Our co-op had its Spring Open House, and is Officially Over. Our class once again had a display table at the Open House, this time highlighting crochet:
from which you can see the fascination with the amigurumi bunny egg cozies (free pattern on the Lion Brand site, but you must sign up for a password to access it). Some of the kids made DOZENS of these, putting them over plastic Easter eggs with little treats in them, then distributing them for Easter. Then, one of the girls (the one with the largest army of bunnies) developed a sudden fascination with the crocheted roses at PlanetJune, and suddenly EVERYONE was crocheting roses.
Many items had been given away in the course of the year, and some of the kids opted to not display their stuff for whatever reason (given that Annabeth's amigurumi hamster wandered off in the course of the evening, probably in the clutches of some little kid, you can understand the reluctance to display some of the really cool stuff)(we eventually found the hamster in the lost-and-found).
The one suggestion I'd make if you're teaching middle-to-high school kids crochet or knitting -- besides bringing in magazines and books for project inspiration, take along a laptop or tablet and connect them with Ravelry or somesuch so they can browse free patterns. Given some of the content on Ravelry, you might want to browse with them to steer them away from some of the weirder stuff (for example, don't type in "american girl" and expect to only get innocuous pictures of stuff for dolls -- the phrase is used for other things, too). That's how the student ended up on PlanetJune -- she'd been looking through the author's book, saw the site address, looked it up online to see if the author had a pattern for a llama (she does, but it isn't free), and ended up finding the free pattern for roses.
By the way, the Totoros in the pictures were mine. I'd taken them along in case we didn't have much to put on the table -- I never know what the kids will think to bring, or if several will forget to bring anything at all. Another tip: lots of times they forgot their projects when they came to class, so it was good to have extra yarn and hooks so they could make some little something (roses! bunnies!) during the class time.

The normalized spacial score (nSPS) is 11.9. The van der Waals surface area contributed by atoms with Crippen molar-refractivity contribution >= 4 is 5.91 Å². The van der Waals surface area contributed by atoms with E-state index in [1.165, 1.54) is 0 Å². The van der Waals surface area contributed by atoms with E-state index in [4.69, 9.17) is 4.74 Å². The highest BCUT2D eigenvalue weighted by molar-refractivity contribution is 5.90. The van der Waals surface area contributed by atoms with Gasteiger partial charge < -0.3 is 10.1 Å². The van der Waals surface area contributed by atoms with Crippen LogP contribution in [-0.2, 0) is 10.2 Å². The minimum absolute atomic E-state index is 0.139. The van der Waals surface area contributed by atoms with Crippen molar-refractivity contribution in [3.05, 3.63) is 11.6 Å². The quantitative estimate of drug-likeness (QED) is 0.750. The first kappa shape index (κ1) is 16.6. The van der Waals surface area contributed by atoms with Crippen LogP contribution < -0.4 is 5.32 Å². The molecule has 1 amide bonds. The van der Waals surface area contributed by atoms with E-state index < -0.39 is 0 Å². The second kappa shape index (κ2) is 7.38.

So, I'm glad that's over. Really, I've always thought I would loathe being a middle school teacher, and although I liked the kids in the class, I still feel that way. Too much drama.
We thought this would be the end of our co-op experience, but we've decided to sign up for a couple of classes next year. Thalia will be taking Kinetic Physics there -- the teacher is a mom who was a mechanical engineer and is an excellent instructor. Annabeth wants to take the Shepherd's Life Science -- I've no clue about the program, but she thinks it will be grand. And when I asked what they wanted me to do, get this -- they want me to teach 3rd-5th grade science! YES -- the same grades as the Junior Girl Scout badge book! AND they have no preconceived notions of curriculum, so I have carte blanche, sort of.
Seriously, talking to the other moms, I think we're going to do Physical Science and maybe a little Botany. And the emphasis will be on things that are too messy, too smelly, too BIG to do at home. In other words, we're going to be throwing Mentos in diet coke, making Ooblek, cooking red cabbage for a pH indicator, and generally having a weekly science camp. If you have any gotta-try-it ideas, let me know.